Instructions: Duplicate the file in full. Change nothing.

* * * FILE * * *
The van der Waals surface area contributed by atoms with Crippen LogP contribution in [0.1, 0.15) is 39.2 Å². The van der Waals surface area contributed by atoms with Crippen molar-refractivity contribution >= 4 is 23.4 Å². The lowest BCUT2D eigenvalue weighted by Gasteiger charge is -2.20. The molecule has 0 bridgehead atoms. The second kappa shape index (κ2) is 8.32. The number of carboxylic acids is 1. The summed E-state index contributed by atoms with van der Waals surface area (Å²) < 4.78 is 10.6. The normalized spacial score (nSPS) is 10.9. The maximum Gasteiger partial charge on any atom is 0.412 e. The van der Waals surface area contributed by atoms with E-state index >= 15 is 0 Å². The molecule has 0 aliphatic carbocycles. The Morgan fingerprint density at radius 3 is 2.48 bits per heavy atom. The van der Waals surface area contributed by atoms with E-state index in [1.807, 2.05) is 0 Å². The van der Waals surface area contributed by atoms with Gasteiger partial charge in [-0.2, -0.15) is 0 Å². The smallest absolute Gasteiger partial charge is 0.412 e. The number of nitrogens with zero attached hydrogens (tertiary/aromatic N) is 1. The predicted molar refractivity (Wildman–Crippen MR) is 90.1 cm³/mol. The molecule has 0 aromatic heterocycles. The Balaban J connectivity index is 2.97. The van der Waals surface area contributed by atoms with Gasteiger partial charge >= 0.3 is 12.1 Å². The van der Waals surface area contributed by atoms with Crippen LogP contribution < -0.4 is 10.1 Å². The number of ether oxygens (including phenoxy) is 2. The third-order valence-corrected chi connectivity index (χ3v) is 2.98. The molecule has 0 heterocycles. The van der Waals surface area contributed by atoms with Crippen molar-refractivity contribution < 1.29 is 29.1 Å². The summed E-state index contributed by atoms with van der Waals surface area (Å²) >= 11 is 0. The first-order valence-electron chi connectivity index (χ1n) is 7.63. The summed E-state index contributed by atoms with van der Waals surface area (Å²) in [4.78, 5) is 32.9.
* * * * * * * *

The van der Waals surface area contributed by atoms with Crippen LogP contribution in [0.1, 0.15) is 39.2 Å². The van der Waals surface area contributed by atoms with Crippen molar-refractivity contribution >= 4 is 23.4 Å². The lowest BCUT2D eigenvalue weighted by Gasteiger charge is -2.20. The molecule has 0 bridgehead atoms. The second kappa shape index (κ2) is 8.32. The number of carboxylic acids is 1. The summed E-state index contributed by atoms with van der Waals surface area (Å²) < 4.78 is 10.6. The normalized spacial score (nSPS) is 10.9. The maximum Gasteiger partial charge on any atom is 0.412 e. The van der Waals surface area contributed by atoms with E-state index >= 15 is 0 Å². The molecule has 0 aliphatic carbocycles. The Morgan fingerprint density at radius 3 is 2.48 bits per heavy atom. The van der Waals surface area contributed by atoms with E-state index in [1.807, 2.05) is 0 Å². The van der Waals surface area contributed by atoms with Gasteiger partial charge in [-0.2, -0.15) is 0 Å². The smallest absolute Gasteiger partial charge is 0.412 e. The number of nitrogens with zero attached hydrogens (tertiary/aromatic N) is 1. The predicted molar refractivity (Wildman–Crippen MR) is 90.1 cm³/mol. The molecule has 0 aromatic heterocycles. The Balaban J connectivity index is 2.97. The van der Waals surface area contributed by atoms with Gasteiger partial charge >= 0.3 is 12.1 Å². The van der Waals surface area contributed by atoms with Crippen LogP contribution < -0.4 is 10.1 Å². The number of ether oxygens (including phenoxy) is 2. The third-order valence-corrected chi connectivity index (χ3v) is 2.98. The molecule has 0 heterocycles. The van der Waals surface area contributed by atoms with Crippen molar-refractivity contribution < 1.29 is 29.1 Å². The summed E-state index contributed by atoms with van der Waals surface area (Å²) >= 11 is 0. The first-order valence-electron chi connectivity index (χ1n) is 7.63. The summed E-state index contributed by atoms with van der Waals surface area (Å²) in [4.78, 5) is 32.9.